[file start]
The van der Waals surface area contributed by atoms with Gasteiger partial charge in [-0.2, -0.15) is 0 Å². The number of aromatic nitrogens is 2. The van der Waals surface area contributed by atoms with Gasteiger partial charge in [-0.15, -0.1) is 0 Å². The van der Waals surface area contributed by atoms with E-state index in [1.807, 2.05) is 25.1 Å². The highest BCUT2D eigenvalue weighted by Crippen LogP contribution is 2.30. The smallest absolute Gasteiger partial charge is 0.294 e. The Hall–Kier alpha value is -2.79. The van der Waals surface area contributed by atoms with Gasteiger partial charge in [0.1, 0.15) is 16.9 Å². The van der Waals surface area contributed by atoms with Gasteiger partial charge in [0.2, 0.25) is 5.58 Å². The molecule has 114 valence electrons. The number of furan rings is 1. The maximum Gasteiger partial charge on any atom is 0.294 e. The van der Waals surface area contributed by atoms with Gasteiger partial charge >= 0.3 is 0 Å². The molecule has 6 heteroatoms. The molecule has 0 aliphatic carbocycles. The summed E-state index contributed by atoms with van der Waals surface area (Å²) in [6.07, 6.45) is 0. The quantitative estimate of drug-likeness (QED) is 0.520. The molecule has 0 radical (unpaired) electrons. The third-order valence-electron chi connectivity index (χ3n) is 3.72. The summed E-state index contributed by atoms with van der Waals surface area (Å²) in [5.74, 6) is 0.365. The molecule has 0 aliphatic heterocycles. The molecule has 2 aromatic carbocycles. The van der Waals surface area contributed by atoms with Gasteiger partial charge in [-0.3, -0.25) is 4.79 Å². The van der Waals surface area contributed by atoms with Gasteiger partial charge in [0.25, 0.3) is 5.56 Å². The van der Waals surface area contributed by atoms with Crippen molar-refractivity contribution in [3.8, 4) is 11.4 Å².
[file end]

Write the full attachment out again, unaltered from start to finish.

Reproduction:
The van der Waals surface area contributed by atoms with Gasteiger partial charge in [-0.2, -0.15) is 0 Å². The number of aromatic nitrogens is 2. The van der Waals surface area contributed by atoms with Gasteiger partial charge in [-0.15, -0.1) is 0 Å². The van der Waals surface area contributed by atoms with E-state index in [1.807, 2.05) is 25.1 Å². The highest BCUT2D eigenvalue weighted by Crippen LogP contribution is 2.30. The smallest absolute Gasteiger partial charge is 0.294 e. The Hall–Kier alpha value is -2.79. The van der Waals surface area contributed by atoms with Gasteiger partial charge in [0.1, 0.15) is 16.9 Å². The van der Waals surface area contributed by atoms with Gasteiger partial charge in [0.2, 0.25) is 5.58 Å². The molecule has 114 valence electrons. The number of furan rings is 1. The maximum Gasteiger partial charge on any atom is 0.294 e. The van der Waals surface area contributed by atoms with Gasteiger partial charge >= 0.3 is 0 Å². The molecule has 6 heteroatoms. The molecule has 0 aliphatic carbocycles. The summed E-state index contributed by atoms with van der Waals surface area (Å²) in [6.07, 6.45) is 0. The quantitative estimate of drug-likeness (QED) is 0.520. The molecule has 0 radical (unpaired) electrons. The third-order valence-electron chi connectivity index (χ3n) is 3.72. The summed E-state index contributed by atoms with van der Waals surface area (Å²) in [5.74, 6) is 0.365. The molecule has 0 aliphatic heterocycles. The molecule has 2 aromatic carbocycles. The van der Waals surface area contributed by atoms with Gasteiger partial charge in [-0.3, -0.25) is 4.79 Å². The van der Waals surface area contributed by atoms with Gasteiger partial charge in [0.25, 0.3) is 5.56 Å². The van der Waals surface area contributed by atoms with Crippen molar-refractivity contribution in [3.8, 4) is 11.4 Å².